The Effects of Peanuts on Body Mass Index
Our Body Mass Index, or BMI, is a number that reflects our body weight after adjusting for height, measured by dividing your weight (in kilograms) by the square of your height (in meters). It’s used as a quick, inexpensive method of determining someone’s weight category, like “healthy”, “overweight” or “obese”. According to the Centers for Disease Control and Prevention, a high BMI can put you at higher risk for a number of diseases and health conditions. Lower BMIs, meanwhile, can be an indicator that you’re at a lower risk.
The numerous findings showing that peanuts help you manage your weight all fall in line with population studies showing that people who eat peanuts and peanut butter tend to have a lower Body Mass Index (BMI).
- The Deep South Network study showed that overweight and obese women who ate peanuts and nuts had lower BMI values at the end of a two-year weight loss intervention than those who didn’t.
- After the 5 year EPIC-PANACEA study, it was found that a higher intake of nuts, including peanuts, resulted in a lower risk for being overweight or obese.
- The Adventist Health Study showed that those who ate more peanuts and nuts were less obese.
- The Nurses’ Health Study showed that women who ate more peanuts and nuts were leaner.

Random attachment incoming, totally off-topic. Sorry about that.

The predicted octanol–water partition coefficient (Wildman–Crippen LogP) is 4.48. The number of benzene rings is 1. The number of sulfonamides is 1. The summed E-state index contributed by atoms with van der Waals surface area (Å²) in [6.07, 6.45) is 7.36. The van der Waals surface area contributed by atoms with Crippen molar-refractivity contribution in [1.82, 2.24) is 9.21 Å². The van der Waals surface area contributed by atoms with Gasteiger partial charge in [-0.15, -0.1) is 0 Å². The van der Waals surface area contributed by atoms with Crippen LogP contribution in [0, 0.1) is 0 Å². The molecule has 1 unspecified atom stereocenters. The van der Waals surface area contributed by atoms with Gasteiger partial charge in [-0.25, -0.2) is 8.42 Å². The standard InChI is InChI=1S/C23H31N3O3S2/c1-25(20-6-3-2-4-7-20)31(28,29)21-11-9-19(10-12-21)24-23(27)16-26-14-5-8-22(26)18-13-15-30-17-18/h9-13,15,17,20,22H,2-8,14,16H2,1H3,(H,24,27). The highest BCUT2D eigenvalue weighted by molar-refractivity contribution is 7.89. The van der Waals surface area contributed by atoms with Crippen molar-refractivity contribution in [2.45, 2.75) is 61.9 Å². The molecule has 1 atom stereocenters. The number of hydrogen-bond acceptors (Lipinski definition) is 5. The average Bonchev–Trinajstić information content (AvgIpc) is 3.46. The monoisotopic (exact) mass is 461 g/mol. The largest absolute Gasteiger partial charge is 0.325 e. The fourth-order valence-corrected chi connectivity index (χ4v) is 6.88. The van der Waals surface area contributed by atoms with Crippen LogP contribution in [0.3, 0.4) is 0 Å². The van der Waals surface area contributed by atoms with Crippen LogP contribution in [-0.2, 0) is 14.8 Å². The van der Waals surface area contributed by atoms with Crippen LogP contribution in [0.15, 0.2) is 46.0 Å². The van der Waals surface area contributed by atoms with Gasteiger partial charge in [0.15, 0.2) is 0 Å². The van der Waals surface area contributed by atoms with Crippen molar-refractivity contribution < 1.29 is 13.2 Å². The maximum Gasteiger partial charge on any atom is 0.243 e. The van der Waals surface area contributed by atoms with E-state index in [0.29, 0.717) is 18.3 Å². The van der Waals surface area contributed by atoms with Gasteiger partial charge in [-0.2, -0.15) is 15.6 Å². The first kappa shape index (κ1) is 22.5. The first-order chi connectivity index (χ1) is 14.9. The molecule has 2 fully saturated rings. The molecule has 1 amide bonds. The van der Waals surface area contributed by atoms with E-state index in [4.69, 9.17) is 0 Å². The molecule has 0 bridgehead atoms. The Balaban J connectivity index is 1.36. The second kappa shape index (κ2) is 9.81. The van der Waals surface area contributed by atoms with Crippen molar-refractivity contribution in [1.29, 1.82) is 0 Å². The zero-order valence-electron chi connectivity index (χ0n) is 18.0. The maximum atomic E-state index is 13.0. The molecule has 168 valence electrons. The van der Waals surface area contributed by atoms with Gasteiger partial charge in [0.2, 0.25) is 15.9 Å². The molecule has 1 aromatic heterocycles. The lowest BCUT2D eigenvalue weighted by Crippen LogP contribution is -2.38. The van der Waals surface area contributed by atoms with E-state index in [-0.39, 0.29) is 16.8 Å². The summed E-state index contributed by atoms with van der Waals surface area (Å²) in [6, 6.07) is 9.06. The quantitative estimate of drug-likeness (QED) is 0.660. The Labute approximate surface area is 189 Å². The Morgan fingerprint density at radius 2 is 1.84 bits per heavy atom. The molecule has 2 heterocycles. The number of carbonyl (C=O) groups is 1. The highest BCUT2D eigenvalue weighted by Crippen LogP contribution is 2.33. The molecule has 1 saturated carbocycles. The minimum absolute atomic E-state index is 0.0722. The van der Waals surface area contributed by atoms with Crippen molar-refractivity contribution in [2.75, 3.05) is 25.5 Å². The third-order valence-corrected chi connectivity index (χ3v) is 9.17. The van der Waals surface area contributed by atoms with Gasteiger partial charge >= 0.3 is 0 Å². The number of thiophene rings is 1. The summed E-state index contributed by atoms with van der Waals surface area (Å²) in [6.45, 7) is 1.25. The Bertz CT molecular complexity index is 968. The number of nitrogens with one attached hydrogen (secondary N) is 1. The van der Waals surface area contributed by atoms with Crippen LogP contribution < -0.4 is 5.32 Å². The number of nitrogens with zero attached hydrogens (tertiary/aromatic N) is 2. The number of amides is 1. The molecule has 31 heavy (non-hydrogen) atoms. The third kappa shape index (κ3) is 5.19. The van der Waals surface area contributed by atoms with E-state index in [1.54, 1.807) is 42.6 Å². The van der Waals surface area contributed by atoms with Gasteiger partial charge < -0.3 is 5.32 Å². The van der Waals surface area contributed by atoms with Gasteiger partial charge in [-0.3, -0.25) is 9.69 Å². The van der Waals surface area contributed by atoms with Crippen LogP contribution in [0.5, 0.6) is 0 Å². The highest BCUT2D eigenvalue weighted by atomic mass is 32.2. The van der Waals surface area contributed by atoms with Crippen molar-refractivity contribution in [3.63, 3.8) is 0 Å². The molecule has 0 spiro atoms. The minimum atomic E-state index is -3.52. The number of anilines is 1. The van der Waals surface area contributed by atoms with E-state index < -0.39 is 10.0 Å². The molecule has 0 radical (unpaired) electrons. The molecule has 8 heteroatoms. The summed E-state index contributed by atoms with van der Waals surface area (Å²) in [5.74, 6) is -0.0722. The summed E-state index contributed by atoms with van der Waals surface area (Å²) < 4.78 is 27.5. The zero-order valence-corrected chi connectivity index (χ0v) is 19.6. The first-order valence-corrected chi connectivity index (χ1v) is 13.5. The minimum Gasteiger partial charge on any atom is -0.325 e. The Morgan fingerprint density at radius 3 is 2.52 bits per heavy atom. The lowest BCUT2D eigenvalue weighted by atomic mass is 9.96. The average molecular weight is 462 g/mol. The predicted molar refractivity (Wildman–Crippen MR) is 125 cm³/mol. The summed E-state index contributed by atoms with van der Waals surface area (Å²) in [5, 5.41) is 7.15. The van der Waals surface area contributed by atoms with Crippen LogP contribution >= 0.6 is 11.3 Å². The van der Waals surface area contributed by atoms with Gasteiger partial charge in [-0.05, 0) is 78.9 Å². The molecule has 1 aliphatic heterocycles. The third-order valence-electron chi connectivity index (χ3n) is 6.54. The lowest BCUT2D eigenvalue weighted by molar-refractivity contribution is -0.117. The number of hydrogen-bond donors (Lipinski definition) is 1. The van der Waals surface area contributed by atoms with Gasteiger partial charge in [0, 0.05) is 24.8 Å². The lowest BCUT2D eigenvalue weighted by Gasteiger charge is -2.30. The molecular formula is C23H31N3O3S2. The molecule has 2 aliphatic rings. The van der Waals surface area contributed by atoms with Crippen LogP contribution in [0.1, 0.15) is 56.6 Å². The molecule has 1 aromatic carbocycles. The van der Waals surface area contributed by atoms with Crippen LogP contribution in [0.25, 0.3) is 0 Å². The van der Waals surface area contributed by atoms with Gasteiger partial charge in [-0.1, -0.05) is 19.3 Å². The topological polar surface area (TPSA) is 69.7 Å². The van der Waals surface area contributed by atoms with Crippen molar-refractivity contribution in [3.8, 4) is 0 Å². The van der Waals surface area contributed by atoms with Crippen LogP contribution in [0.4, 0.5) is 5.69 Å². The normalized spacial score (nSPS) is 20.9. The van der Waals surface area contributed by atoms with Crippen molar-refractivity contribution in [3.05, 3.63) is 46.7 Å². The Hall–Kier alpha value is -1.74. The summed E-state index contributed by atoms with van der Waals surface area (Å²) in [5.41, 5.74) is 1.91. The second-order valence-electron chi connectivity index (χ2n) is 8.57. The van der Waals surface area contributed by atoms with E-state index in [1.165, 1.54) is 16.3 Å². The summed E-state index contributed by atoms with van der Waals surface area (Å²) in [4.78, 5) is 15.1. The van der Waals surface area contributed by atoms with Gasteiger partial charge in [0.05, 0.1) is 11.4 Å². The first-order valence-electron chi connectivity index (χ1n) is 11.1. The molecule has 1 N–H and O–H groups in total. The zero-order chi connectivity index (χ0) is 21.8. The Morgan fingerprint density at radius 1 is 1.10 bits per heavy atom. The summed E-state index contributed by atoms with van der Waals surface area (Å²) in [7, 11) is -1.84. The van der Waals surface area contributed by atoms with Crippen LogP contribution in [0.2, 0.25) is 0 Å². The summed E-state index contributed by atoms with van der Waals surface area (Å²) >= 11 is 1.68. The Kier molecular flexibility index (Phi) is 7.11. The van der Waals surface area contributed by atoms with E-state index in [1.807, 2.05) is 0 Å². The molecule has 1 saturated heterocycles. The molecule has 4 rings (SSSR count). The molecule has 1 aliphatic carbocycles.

- The Continuing Survey of Food Intakes by Individuals showed that children and adults who reported eating peanuts and nuts had lower BMIs.
When researchers at Purdue University conducted the first human study to explain this evidence, they gave participants peanuts as a substitution for other calories in the diet or added them to the diet as additional calories. The researchers discovered that people naturally decreased what they ate at other times of the day when eating peanuts. This may be why there is little or no change in body weight with peanut consumption.
The study came up with some suggestions on how you can lower your BMI. Although the research is still emerging as to why peanut eaters seem to know how to reduce their BMI and have more control over their weight in general, different mechanisms are probably contributing to this effect. The great thing is, we don’t have to wait to figure it out; we can still enjoy the benefits of eating peanuts, knowing that, regardless of the cause, they’re helping us lose weight and keep it off.
The fact that eating peanuts reduces hunger may contribute to a lower Body Mass Index. In addition to containing protein and fiber that promote fullness, peanuts have a low glycemic index. This means that your blood sugar may not shoot up and dip down, which can cause an increased appetite.
Research also suggests peanuts may not be fully digested by the body, so some of the peanut may pass through your system without being absorbed.
In combination with these other factors, research shows that peanuts increase energy expenditure. One study in which participants ate 3 ounces of peanuts daily for 19 weeks showed an 11% increase in resting energy expenditure. This was confirmed in a second study and was also found to be true among obese individuals.